Joining the rarified pantheon of expansive cinematic storytelling occupied by the likes of Rainer Werner Fassbinder’s Berlin Alexanderplatz, Jacques Rivette’s Out 1, Claude Lanzmann’s Shoah, Wang Bing’s West of the Tracks, and any number of Lav Diaz films comes Mariano Llinás’ 14-hour epic La Flor. Following a festival tour including Locarno, New York, and Toronto, Grasshopper Film will now unleash the cinematic event of the year starting next week in New York City and we’re pleased to premiere the trailer.

A decade in the making and shot across three continents, the film stars Elisa Carricajo, Valeria Correa, Pilar Gamboa, and Laura Paredes across six episodes, each bringing a different genre to the table, from a bonkers B-movie about mummies to a musical to a spy thriller to a Renoir remake and beyond. Llinás, who burst onto the international filmmaking scene with 2008’s four-hour Extraordinary Stories, once again shows his playfulness as four of the episodes have no ending, one has no conclusion, and another has an ending but no beginning. To mix things up, the director himself also frequently appears to help guide (and divert from) the story.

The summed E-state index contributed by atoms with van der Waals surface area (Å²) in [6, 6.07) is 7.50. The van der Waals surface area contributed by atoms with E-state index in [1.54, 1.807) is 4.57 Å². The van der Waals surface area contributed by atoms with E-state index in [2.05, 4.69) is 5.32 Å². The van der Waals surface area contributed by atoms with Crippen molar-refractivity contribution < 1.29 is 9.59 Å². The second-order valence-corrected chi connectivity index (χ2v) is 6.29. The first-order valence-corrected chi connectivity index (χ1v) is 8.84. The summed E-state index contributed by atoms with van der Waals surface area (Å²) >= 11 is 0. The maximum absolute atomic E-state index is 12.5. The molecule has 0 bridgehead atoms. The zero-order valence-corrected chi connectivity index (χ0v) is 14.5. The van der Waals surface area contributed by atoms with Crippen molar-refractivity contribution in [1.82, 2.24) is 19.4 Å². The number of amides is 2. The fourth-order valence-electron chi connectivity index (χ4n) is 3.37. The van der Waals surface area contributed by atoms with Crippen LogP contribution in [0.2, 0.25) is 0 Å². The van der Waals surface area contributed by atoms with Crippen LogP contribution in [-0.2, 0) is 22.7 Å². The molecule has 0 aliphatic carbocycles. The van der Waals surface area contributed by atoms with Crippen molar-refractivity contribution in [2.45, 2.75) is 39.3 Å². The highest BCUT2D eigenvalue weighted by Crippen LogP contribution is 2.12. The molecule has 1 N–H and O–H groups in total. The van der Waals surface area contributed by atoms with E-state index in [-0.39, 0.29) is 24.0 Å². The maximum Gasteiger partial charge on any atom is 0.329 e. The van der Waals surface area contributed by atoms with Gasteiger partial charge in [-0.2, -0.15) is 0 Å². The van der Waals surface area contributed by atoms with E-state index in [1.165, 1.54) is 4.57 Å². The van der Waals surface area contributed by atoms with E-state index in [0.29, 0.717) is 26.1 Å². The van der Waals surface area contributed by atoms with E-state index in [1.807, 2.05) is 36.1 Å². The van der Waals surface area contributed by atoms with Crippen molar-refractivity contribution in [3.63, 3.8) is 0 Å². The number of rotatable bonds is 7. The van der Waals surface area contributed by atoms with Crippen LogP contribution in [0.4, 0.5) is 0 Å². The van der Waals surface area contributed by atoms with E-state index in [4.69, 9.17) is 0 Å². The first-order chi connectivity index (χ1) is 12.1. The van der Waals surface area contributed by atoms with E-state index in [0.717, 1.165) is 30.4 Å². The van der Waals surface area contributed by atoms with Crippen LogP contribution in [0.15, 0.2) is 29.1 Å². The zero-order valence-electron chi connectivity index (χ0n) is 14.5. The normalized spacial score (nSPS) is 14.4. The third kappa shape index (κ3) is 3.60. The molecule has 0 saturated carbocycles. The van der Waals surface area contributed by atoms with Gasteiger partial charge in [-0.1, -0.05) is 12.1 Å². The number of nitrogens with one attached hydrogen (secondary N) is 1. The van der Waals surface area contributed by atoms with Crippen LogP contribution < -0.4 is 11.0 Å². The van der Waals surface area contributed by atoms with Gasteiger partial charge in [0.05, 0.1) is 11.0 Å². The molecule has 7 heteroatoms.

Calling it “a landmark in filmmaking,” Leonardo Goi said in his rare A-grade review from Locarno, “This film is about its four actresses in the sense that it is a testament to how their craft developed through time. And the feeling of awe that transpires from that late montage, the feeling of having watched four artists grow, is indissolubly contingent on the film’s colossal length.”

Opening next Friday at NYC’s Film at Lincoln Center, the Argentinian odyssey will be presented in four parts across two weeks. Parts 1 & 2 play August 2-8 with the director in person on opening weekend and Parts 3 & 4 play August 9-15.

See the exclusive trailer below–which only reveals about .00003% of the film yet gives an enticing glimpse of the adventure that awaits–along with the gorgeous poster by Scott Meola.

A decade in the making, Mariano Llinás’s La Flor is an unrepeatable labor of love and madness that redefines the concept of binge viewing. The director himself shows up at the start to preview the six episodes that await, each starring the same four remarkable actresses: Elisa Carricajo, Valeria Correa, Pilar Gamboa, and Laura Paredes. Overflowing with nested subplots and whiplash digressions, La Flor shape-shifts from a B-movie to a musical to a spy thriller to a category-defying metafiction—all of them without endings—to a remake of a very well-known French classic and, finally, to an enigmatic period piece that lacks a beginning (granted, all notions of beginnings and endings become fuzzy after 14 hours). An adventure in scale and duration, La Flor is a wildly entertaining exploration of the possibilities of fiction that lands somewhere close to its outer limits.

La Flor opens on August 2 at NYC’s Film at Lincoln Center.

No more articles